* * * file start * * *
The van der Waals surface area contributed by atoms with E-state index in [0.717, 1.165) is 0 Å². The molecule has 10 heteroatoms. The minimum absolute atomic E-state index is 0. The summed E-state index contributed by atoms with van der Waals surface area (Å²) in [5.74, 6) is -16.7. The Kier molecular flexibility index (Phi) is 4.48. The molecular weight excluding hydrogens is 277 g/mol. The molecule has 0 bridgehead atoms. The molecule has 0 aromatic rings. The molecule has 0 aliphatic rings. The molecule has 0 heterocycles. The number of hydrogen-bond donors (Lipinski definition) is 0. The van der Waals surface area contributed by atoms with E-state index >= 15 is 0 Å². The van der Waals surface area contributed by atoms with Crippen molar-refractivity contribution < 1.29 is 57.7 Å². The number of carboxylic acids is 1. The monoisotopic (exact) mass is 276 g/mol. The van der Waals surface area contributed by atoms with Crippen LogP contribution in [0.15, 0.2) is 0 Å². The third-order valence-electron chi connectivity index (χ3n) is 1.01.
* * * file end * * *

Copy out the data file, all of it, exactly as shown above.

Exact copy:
The van der Waals surface area contributed by atoms with E-state index in [0.717, 1.165) is 0 Å². The molecule has 10 heteroatoms. The minimum absolute atomic E-state index is 0. The summed E-state index contributed by atoms with van der Waals surface area (Å²) in [5.74, 6) is -16.7. The Kier molecular flexibility index (Phi) is 4.48. The molecular weight excluding hydrogens is 277 g/mol. The molecule has 0 bridgehead atoms. The molecule has 0 aromatic rings. The molecule has 0 aliphatic rings. The molecule has 0 heterocycles. The number of hydrogen-bond donors (Lipinski definition) is 0. The van der Waals surface area contributed by atoms with E-state index >= 15 is 0 Å². The van der Waals surface area contributed by atoms with Crippen molar-refractivity contribution < 1.29 is 57.7 Å². The number of carboxylic acids is 1. The monoisotopic (exact) mass is 276 g/mol. The van der Waals surface area contributed by atoms with Crippen LogP contribution in [0.15, 0.2) is 0 Å². The third-order valence-electron chi connectivity index (χ3n) is 1.01.